With shamefacedness and sobriety - The stola, catastola, girdle, etc., though simple in themselves, were often highly ornamented both with gold and precious stones; and, both among the Grecian and Roman women, the hair was often crisped and curled in the most variegated and complex manner. To this the apostle alludes when he says: Μη εν πλεγμασιν, η χρυσῳ, η μαργαριταις, η ἱματισμῳ πολυτελει· Not with plaited hair, or gold, or pearls, or costly raiment. The costly raiment might refer to the materials out of which the raiment was made, and to the workmanship; the gold and pearls, to the ornaments on the raiment.
Or thus, more literally: -
The extravagance to which the Grecian and Asiatic women went in their ornaments might well be a reason for the apostle‘s command.
But (which becometh, etc. - That is: Good works are the only ornaments with which women professing Christianity should seek to be adorned. The Jewish matrons were accustomed to cry to the bride: “There is no need of paint, no need of antimony, no need of braided hair; she herself is most beautiful.” The eastern women use a preparation of antimony, which they apply both to the eyes and eyelids, and by which the eye itself acquires a wonderful lustre.
Let the woman learn in silence - This is generally supposed to be a prohibition of women‘s preaching. I have already said what I judge necessary on this subject in the notes on 1 Corinthians 11:5, etc., and 1 Corinthians 14:34 (note), 1 Corinthians 14:35 (note); to which places I beg leave to refer the reader.
Nor to usurp authority - A woman should attempt nothing, either in public or private, that belongs to man as his peculiar function. This was prohibited by the Roman laws: In multis juris nostri articulis deterior est conditio foeminarum quam masculorun,; l. 9, Pap. Lib. 31, Quaest. Foeminoe ab omnibus officiis civilibus vel publicis remotae sunt; et ideo nec judicis esse possunt, nec magistratum gerere, nec postulare, nec pro alio invenire, nec procuratores existere; l. 2, de Reg. Juris. Ulp. Lib. i. Ad Sab. - Vid. Poth. Pand. Justin., vol. i. p. 13.
But to be in silence - It was lawful for men in public assemblies to ask questions, or even interrupt the speaker when there was any matter in his speech which they did not understand; but this liberty was not granted to women. See the note on 1 Corinthians 14:34, 1 Corinthians 14:35 (note).
For Adam was first formed, then Eve - And by this very act God designed that he should have the pre-eminence. God fitted man, by the robust construction of his body, to live a public life, to contend with difficulties, and to be capable of great exertions. The structure of woman‘s body plainly proves that she was never designed for those exertions required in public life. In this the chief part of the natural inferiority of woman is to be sought.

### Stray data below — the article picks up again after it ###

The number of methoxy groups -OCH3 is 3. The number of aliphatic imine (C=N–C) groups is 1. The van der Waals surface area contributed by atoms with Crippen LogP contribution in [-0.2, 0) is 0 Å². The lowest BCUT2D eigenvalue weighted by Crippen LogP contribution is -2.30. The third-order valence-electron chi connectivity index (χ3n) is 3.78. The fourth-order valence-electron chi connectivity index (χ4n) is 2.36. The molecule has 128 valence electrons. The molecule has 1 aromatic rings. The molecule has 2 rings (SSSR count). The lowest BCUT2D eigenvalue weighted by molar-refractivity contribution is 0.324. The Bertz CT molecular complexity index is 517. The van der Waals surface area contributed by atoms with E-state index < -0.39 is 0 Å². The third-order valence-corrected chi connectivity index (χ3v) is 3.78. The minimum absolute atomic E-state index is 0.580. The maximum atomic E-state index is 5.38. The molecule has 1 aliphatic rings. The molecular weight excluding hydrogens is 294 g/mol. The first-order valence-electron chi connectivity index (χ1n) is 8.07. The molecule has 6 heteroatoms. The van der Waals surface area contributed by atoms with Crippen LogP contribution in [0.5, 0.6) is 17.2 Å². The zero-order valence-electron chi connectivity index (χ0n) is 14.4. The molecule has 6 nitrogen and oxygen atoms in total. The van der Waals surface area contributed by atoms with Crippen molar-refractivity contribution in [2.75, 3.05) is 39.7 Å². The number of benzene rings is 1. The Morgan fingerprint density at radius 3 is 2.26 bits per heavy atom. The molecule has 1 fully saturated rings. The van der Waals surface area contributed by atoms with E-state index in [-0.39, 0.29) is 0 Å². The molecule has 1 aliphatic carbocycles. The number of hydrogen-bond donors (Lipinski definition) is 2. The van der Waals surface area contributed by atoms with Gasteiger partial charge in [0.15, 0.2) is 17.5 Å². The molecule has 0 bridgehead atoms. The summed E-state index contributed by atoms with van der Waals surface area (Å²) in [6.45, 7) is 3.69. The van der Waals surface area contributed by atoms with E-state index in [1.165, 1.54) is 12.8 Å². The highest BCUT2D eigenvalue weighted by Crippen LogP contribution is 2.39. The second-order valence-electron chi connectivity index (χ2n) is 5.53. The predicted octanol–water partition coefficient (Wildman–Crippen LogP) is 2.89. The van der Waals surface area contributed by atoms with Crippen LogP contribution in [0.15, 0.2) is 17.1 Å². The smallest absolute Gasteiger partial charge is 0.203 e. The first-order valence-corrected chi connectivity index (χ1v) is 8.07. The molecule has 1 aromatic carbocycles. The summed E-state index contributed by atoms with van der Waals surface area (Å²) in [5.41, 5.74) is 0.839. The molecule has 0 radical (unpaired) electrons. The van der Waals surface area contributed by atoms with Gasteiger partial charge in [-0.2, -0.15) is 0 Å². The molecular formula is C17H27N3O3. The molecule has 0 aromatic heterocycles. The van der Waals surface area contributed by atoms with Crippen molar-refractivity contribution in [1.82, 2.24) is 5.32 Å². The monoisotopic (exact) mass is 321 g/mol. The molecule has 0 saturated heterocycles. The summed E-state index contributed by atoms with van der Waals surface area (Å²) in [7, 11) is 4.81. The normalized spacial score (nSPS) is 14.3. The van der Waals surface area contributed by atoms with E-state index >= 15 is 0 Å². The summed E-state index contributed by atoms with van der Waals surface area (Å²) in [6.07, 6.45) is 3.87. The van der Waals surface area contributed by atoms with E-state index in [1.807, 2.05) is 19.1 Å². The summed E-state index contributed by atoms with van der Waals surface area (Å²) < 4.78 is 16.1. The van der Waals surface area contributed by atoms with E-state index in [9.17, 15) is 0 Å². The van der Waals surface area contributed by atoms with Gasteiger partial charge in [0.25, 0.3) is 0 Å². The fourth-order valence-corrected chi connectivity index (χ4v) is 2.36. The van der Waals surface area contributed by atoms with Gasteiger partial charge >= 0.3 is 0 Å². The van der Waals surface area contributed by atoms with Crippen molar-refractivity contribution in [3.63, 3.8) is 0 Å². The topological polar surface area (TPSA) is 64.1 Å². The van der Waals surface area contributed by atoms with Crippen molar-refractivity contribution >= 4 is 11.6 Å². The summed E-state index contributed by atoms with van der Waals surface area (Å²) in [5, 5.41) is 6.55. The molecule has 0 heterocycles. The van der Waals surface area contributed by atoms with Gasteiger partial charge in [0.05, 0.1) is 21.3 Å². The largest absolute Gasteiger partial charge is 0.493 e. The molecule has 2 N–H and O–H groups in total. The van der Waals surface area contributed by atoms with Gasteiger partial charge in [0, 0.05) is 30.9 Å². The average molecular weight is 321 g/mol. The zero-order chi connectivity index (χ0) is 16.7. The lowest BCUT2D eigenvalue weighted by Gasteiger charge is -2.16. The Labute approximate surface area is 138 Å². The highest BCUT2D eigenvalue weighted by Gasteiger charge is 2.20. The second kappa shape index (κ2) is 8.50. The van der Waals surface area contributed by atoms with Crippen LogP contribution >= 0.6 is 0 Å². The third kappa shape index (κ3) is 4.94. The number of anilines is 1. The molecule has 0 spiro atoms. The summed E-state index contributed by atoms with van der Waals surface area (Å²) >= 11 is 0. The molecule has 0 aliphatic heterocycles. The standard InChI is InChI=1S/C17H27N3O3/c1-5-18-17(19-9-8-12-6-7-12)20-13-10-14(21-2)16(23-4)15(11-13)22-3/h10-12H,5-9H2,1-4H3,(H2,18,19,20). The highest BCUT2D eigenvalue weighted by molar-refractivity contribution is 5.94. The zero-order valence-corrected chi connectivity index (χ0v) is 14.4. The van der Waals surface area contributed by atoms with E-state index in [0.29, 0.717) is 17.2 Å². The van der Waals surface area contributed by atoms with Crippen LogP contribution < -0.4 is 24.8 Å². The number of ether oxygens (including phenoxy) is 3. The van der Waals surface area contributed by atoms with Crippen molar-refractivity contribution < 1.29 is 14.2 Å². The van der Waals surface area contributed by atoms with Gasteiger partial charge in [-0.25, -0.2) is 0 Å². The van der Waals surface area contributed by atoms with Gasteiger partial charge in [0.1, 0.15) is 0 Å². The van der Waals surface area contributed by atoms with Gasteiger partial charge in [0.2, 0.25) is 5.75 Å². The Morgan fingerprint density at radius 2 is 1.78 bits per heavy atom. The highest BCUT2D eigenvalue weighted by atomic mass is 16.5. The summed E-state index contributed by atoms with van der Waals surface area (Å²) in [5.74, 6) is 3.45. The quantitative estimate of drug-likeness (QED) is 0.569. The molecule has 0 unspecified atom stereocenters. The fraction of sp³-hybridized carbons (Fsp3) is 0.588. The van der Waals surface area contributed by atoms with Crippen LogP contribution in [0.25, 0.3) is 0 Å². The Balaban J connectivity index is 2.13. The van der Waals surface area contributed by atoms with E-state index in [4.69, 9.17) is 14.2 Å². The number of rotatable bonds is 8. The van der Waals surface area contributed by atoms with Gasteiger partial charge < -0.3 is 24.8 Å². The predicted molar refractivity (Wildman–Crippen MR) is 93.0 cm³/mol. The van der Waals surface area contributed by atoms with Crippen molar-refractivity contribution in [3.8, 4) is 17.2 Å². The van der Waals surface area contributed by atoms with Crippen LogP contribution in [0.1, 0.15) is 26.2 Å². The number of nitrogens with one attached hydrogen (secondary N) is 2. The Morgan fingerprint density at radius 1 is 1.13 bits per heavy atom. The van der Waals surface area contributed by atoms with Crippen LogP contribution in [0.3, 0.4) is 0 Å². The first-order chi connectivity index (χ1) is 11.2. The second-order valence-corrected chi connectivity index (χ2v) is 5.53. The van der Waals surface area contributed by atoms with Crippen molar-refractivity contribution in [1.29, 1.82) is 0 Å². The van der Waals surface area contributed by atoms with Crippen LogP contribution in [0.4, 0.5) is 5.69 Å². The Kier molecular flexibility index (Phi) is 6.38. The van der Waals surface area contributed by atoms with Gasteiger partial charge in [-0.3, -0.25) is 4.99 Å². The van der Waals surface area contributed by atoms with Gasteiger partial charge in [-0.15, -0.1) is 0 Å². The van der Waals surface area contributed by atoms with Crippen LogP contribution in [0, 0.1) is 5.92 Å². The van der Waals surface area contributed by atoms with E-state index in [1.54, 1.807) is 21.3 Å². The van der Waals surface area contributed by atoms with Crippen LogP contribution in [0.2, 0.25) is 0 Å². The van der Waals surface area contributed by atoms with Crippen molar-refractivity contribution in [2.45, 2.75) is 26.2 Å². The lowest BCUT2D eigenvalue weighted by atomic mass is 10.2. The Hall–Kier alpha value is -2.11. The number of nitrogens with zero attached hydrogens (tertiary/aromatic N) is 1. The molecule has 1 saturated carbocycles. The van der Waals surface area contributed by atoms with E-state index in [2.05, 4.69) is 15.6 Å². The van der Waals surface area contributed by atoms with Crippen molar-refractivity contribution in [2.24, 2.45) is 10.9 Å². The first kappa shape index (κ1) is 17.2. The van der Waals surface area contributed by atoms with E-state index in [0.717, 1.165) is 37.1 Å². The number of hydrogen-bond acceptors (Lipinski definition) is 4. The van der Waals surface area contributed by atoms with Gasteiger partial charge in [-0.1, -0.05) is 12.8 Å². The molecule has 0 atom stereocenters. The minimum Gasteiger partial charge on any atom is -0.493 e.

Adam was not deceived - It does not appear that Satan attempted the man; the woman said: The serpent beguiled me, and I did eat. Adam received the fruit from the hand of his wife; he knew he was transgressing, he was not deceived; however, she led the way, and in consequence of this she was subjected to the domination of her husband: Thy desire shall be to thy husband, and he shall rule over thee; Genesis 3:16. There is a Greek verse, but it is not English law, that speaks a language nearly similar to that above: -
God has not only rendered her unfit for it, but he has subjected her, expressly, to the government of the man.
She shalt be saved in child-bearing - Σωθησεται δε δια της τεκνογονιας· She shall be saved through child-bearing - she shall be saved by means, or through the instrumentality, of child-bearing or of bringing forth a child. Amidst the different opinions given of the meaning of this very singular text, that of Dr. Macknight appears to me the most probable, which I shall give in his paraphrase and note.
If they continue - Εαν μεινωσιν is rightly translated, if they live; for so it signifies in other passages, particularly Philemon 1:25. The change in the number of the verb from the singular to the plural, which is introduced here, was designed by the apostle to show that he does not speak of Eve; nor of any particular woman, but of the whole sex. See Macknight.
He could not then but imagine himself to be as much better, as he was finer, than his neighbor; inferring the superior value of his person from the value of his clothes.” - Rev. J. Wesley‘s Sermons.
Visit Our Sponsors
Search This Commentary